Special Report: Trading figures of ‘big two’ underline strong demand

Ian Taylor reports after Jet2 raised its profit forecast and Tui hailed ‘stability’ in UK market

Tui’s first-quarter results and a trading update from Jet2 last week brought confirmation of the current strength of outbound demand.

Jet2’s update saw the company raise its profit forecast for the 12 months to the end of March off the back of strong trading. It noted a 20.5% increase in Jet2 capacity for this winter and reported bookings up 17% to the end of January with average prices “robust” and the proportion of higher-margin package customers “ahead of last winter” at 60% of sales.

The company said “similar trends” for February and March, plus an extra day’s flying on February 29 and the early Easter (Good Friday is March 29) had led it to “slightly raise our guidance for group profit” before tax and foreign exchange costs to between £510 million and £525 million, up from £480 million to £520 million.

Jet2.com’s current summer capacity of 17.2 million seats – meaning 8.6 million return flights – is 12.5% up on last year and the company reported its average load factor 1.5 percentage points ahead of last summer at the same point, with package holiday customers up 17 percentage points to 77% of the total.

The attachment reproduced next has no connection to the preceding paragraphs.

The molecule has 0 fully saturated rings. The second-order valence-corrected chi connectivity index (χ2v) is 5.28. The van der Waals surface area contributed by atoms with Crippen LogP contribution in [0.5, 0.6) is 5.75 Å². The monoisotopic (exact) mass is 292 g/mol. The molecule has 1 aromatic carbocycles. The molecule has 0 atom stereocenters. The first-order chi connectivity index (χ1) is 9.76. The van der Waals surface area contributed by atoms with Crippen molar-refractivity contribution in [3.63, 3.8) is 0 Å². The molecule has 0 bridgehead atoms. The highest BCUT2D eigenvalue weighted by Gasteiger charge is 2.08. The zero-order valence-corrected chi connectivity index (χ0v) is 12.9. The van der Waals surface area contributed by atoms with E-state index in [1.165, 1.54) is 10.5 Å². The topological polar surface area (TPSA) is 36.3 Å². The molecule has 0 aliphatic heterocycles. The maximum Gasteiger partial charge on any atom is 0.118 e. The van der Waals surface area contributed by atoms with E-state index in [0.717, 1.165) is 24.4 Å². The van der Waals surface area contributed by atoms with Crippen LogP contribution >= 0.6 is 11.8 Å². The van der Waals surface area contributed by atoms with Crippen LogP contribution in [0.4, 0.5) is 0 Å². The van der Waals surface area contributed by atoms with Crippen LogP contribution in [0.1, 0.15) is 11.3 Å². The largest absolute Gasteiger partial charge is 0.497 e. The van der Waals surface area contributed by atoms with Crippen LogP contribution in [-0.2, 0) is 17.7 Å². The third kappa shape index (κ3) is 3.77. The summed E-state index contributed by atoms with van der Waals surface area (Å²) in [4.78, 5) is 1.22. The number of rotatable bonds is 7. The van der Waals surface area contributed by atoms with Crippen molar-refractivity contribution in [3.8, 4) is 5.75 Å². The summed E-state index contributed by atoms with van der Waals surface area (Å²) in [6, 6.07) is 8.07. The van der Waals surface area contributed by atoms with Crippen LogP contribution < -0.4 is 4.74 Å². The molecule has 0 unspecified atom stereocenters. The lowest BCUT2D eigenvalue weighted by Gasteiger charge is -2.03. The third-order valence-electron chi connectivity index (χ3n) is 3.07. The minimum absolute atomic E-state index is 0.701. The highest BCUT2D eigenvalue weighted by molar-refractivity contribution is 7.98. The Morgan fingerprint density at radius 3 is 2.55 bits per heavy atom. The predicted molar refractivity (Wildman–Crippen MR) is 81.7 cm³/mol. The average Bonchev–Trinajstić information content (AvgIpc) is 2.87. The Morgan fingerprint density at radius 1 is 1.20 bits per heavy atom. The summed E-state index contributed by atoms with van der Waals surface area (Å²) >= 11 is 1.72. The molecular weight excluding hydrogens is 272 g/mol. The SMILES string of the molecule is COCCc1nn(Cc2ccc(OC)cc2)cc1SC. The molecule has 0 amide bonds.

It reported pricing “currently showing an increase” compared with the same period last year but added a cautionary note: “We remain mindful of the current macroeconomic and geopolitical environment and how these could impact future consumer spending.”

Conclusions about the strength of the UK market are more difficult to draw from Tui’s results as the group doesn’t break down the figures by country. Group-wide bookings were up 8% year on year for the current winter and summer seasons to February 4, with a 4% increase in average sales price for both seasons.

Tui also reported it had 700,000 more bookings than a year ago across winter and summer by early February, with chief executive Sebastian Ebel saying: “Demand for all key medium and short-haul destinations is up. There is a very strong landscape for tour operators.”

UK summer bookings were only 3% up year on year, but Ebel noted how “very strong” UK bookings were in the first weeks of last year and hailed the UK as “a very attractive, very stable market”, insisting: “The UK has had a very strong winter.”

Speaking at Tui’s annual general meeting, he said: “Our travel agencies and partner sales in the UK are showing very good growth.”

He also reported a recovery in bookings to Egypt this winter, saying the destination had “come back very strongly” after being hit by Israel’s war on Gaza.

Ebel reported Tui’s financial year to the end of September 2023 was “also successful in strengthening the balance sheet”, noting: “We were able to repay the coronavirus state aid in full.”

Tui reported no increase in its €4.4 billion in debt since the end of September – unusual for a tour operator in winter.

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